10. Moore D, Chong MS, Shetty A, Zakrzewska JM. A systematic review of rescue analgesic strategies in acute exacerbations of primary trigeminal neuralgia. Br J Anaesth. 2019; 123 (2): p.e385-e396.doi: 10.1016/j.bja.2019.05.026 . | Open in Read by QxMD
  11. Kaufmann AM, Price AV. A history of the Jannetta procedure. J Neurosurg. 2020; 132 (2): p.639-646.doi: 10.3171/2018.10.jns181983 . | Open in Read by QxMD
  12. Asplund P, Blomstedt P, Bergenheim AT. Percutaneous Balloon Compression vs Percutaneous Retrogasserian Glycerol Rhizotomy for the Primary Treatment of Trigeminal Neuralgia. Neurosurgery. 2015; 78 (3): p.421-428.doi: 10.1227/neu.0000000000001059 . | Open in Read by QxMD
  13. Headache Classification Committee of the International Headache Society (IHS). The International Classification of Headache Disorders, 3rd edition. Cephalalgia. 2018; 38 (1): p.1-211.doi: 10.1177/0333102417738202 . | Open in Read by QxMD
  14. Gronseth G, Cruccu G, Alksne J, et al. Practice Parameter: The diagnostic evaluation and treatment of trigeminal neuralgia (an evidence-based review): Report of the Quality Standards Subcommittee of the American Academy of Neurology and the European Federation of Neurological Societies. Neurology. 2008; 71 (15): p.1183-1190.doi: 10.1212/01.wnl.0000326598.83183.04 . | Open in Read by QxMD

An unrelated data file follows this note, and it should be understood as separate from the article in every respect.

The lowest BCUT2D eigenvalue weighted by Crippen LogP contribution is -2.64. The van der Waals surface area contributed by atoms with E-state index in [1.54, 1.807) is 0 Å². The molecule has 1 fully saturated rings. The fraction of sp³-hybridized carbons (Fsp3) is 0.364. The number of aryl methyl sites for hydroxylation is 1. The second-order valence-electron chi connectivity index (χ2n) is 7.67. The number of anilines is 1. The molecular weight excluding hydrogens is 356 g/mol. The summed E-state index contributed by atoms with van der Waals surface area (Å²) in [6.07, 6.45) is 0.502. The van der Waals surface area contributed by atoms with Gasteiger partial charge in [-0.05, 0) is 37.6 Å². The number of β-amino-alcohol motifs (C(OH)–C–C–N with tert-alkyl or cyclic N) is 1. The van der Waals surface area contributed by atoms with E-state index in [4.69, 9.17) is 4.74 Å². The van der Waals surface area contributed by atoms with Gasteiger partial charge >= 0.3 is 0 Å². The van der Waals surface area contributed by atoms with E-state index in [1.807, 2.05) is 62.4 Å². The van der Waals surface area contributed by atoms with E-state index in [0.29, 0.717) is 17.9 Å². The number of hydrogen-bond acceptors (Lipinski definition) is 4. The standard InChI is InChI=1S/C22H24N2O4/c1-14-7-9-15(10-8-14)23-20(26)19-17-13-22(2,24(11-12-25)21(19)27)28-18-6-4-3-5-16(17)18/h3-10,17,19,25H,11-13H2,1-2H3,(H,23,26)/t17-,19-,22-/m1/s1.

15. Policeni B et al.. ACR Appropriateness Criteria ® Cranial Neuropathy. J Am Coll Radiol. 2017; 14 (11): p.S406-S420.doi: 10.1016/j.jacr.2017.08.035 . | Open in Read by QxMD
  16. Whitehead MT, Cardenas AM, Corey AS, et al. American College of Radiology ACR Appropriateness Criteria® Headache. J Am Coll Radiol. 2019.doi: 10.1016/j.jacr.2019.05.030 . | Open in Read by QxMD
  17. Cruccu G, Finnerup NB, Jensen TS, et al. Trigeminal neuralgia. Neurology. 2016; 87 (2): p.220-228.doi: 10.1212/wnl.0000000000002840 . | Open in Read by QxMD
  18. Cruccu G, Biasiotta A, Galeotti F, Iannetti GD, Truini A, Gronseth G. Diagnostic accuracy of trigeminal reflex testing in trigeminal neuralgia. Neurology. 2006; 66 (1): p.139-141.doi: 10.1212/01.wnl.0000191388.64530.8f . | Open in Read by QxMD
  19. Trigeminal Neuralgia. Updated: January 1, 2017. Accessed: April 2, 2017.
  20. Trigeminal Neuralgia Fact Sheet. Updated: January 1, 2017. Accessed: April 2, 2017.
  21. Singh MK. Trigeminal Neuralgia: Practice Essentials. Trigeminal Neuralgia: Practice Essentials. New York, NY: WebMD. Updated: November 28, 2016. Accessed: April 2, 2017.